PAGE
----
Recreational Start-ups Benefit from Shorter Working Week

  • By Kim Ji-seop

    September 15, 2018 08:25

    Korea's changing work landscape has wrought some notable changes in the world of small businesses, with recreational start-ups enjoying a boom as working hours are reduced while convenience stores have trouble paying the rising minimum wage.

    According to KB Kookmin Card, 799 recreational or hobby-related start-ups opened in the first half of this year, a 4.6-fold jump from two years ago.

    The most popular new start-ups were businesses catering to leisure activities. Video and game rooms made up the biggest proportion of start-ups that opened in the first half, soaring 90.5 percent and 79.8 percent from the same period of 2016, followed by bars (up 67.8 percent) and fast-food restaurants (up 63.4 percent).

    A KB Kookmin staffer said, "Leisure time has increased due to the shortened working week, leading to changes in the pattern of start-ups. We will continue to see a rise in openings of businesses catering to hobbies and leisure activities next year."

    But profitability is expected to deteriorate amid tight competition. Average per-store credit card spending in the first half fell 41.8 percent compared to two years ago, from W1.1 million to W587,392 (US$1=W1,118). Per-store spending at leisure and hobby-related businesses dropped 21.8 percent to W2.26 million.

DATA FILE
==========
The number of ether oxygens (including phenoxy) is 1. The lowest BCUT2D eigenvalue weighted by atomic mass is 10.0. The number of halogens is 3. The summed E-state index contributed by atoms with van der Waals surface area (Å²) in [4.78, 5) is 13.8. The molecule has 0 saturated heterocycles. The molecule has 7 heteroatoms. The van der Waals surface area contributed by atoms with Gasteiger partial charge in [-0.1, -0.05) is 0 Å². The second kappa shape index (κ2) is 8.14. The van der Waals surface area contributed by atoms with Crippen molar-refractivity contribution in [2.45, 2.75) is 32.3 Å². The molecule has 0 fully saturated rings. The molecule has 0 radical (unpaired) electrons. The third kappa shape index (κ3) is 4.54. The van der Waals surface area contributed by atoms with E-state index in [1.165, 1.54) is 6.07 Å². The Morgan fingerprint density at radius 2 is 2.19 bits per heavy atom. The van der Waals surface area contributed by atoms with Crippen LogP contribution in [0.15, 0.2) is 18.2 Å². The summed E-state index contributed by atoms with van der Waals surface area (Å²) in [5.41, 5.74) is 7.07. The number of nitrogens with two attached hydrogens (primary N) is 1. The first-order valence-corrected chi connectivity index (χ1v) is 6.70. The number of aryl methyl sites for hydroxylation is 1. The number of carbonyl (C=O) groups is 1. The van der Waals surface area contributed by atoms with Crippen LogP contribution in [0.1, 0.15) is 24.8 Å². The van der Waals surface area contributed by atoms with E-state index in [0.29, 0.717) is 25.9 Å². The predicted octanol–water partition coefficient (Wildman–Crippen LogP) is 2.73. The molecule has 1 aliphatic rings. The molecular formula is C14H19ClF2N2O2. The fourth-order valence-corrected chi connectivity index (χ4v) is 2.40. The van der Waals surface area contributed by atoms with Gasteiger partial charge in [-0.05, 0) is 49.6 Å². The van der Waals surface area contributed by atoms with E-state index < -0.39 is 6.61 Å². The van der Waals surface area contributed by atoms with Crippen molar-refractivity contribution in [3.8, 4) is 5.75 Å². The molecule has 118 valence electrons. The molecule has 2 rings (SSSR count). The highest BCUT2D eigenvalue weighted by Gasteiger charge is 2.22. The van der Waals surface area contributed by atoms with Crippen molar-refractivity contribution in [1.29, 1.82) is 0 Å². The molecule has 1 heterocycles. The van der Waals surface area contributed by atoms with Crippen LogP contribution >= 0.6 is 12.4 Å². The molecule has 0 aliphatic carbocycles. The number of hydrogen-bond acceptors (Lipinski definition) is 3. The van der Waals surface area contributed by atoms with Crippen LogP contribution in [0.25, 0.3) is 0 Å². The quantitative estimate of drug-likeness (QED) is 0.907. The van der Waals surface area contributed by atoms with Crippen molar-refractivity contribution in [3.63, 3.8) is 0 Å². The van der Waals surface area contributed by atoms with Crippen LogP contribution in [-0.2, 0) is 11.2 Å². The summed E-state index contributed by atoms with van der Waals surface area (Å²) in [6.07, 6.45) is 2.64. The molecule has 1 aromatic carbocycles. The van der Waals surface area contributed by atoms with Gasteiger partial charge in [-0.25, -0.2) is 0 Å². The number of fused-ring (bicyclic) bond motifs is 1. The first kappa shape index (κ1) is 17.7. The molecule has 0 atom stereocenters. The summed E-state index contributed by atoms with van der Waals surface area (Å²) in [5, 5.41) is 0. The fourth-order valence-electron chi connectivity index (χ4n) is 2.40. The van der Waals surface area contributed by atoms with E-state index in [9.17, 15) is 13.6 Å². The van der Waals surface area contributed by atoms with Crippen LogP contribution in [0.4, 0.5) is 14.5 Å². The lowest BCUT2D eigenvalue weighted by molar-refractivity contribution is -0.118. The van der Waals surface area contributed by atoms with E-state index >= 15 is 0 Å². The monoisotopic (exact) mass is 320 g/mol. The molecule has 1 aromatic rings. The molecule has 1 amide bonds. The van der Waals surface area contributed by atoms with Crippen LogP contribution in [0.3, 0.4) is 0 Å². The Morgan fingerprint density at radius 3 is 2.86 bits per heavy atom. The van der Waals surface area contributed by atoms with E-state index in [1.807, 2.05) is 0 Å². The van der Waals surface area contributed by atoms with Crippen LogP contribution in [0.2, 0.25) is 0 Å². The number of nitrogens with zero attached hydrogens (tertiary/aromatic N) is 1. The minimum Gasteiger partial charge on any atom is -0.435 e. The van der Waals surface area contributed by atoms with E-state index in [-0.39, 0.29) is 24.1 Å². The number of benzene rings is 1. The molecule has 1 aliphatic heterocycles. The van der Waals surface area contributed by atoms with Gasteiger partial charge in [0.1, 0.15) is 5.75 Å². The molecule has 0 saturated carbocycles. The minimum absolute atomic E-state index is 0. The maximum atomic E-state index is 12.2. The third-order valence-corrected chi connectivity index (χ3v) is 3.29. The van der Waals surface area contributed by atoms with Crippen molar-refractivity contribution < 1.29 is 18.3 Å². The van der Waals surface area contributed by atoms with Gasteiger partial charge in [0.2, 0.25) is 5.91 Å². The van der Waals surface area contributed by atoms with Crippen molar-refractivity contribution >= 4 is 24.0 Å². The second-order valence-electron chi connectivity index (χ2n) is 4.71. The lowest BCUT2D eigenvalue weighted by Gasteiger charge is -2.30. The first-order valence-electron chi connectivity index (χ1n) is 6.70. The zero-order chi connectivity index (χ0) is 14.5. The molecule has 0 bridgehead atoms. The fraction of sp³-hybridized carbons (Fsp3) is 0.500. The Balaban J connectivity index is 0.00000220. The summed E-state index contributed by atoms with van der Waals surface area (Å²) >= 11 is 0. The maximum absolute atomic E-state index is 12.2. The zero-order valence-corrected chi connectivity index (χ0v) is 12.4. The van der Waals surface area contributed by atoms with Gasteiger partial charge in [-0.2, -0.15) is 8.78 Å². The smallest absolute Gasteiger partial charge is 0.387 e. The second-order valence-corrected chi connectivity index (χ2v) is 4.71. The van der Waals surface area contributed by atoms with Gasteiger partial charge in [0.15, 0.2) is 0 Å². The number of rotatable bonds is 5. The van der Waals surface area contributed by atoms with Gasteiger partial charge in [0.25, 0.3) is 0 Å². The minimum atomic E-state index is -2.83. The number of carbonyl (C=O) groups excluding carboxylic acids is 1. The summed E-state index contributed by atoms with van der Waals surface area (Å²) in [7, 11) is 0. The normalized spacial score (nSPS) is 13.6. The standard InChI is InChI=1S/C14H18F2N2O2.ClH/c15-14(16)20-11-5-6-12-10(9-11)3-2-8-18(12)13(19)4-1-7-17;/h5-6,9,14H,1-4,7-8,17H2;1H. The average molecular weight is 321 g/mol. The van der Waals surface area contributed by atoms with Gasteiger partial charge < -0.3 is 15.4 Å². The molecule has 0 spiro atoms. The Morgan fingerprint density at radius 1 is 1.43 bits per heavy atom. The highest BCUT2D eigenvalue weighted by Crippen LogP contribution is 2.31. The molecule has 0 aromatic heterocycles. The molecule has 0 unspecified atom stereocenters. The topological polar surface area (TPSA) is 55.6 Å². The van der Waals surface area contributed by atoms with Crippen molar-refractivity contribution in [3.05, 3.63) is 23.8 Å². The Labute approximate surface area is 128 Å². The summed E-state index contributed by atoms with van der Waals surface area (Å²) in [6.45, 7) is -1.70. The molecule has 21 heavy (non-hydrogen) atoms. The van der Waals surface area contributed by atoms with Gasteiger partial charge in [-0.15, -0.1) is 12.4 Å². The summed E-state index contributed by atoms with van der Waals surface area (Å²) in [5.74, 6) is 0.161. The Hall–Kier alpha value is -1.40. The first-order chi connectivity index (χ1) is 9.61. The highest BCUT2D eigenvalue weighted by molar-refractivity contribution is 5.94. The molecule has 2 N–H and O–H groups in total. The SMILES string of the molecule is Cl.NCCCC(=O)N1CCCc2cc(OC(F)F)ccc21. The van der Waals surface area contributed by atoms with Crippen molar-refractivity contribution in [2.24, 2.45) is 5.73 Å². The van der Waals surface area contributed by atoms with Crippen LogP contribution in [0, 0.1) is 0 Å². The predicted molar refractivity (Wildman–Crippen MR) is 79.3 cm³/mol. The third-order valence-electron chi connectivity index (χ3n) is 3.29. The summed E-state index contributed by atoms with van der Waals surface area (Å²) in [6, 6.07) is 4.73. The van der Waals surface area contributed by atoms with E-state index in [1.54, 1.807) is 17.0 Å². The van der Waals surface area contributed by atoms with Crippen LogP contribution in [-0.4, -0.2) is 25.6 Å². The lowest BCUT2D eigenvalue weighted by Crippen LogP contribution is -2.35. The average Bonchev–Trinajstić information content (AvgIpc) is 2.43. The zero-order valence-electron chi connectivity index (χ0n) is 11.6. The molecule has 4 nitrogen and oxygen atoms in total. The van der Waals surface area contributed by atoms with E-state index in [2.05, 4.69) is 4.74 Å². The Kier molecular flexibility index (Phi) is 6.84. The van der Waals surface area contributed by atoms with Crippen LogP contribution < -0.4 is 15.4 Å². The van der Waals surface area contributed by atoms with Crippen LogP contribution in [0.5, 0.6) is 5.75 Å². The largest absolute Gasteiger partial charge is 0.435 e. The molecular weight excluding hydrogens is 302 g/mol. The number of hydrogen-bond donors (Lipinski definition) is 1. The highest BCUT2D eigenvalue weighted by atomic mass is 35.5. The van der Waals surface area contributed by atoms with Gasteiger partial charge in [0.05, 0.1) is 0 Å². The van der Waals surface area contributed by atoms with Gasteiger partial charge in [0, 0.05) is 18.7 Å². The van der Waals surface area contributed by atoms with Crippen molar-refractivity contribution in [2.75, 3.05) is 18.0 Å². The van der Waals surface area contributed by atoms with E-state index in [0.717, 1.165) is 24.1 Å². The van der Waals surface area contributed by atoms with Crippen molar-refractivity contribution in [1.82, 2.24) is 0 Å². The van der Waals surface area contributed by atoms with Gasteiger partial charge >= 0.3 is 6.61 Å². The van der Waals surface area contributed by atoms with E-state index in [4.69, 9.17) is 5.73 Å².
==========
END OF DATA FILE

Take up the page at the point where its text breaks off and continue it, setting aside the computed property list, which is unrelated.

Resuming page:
Korean restaurants ranked first among the 216,663 new stores that opened this year at 13.3 percent. Second were coffee shops (10,626), bars (10,300), clothing stores (7,284) and cosmetics shops (7,187). Restaurants selling Western food, Chinese food and fried chicken accounted for one-third of new restaurants.

    But the total number of new start-ups has been declining over the past three years, from 218,778 in 2017 to 216,663 this year.

    Convenience stores saw the largest number of closures because many could not afford the minimum wage hike. Some 2,965 convenience stores shut down in the first half, up 48.1 percent from two years ago. Closures of florists were up 45.4 percent compared to 2016, of coffee shops 43.7 percent, billiard halls 35.3 percent and skin aesthetic shops 35.2 percent.

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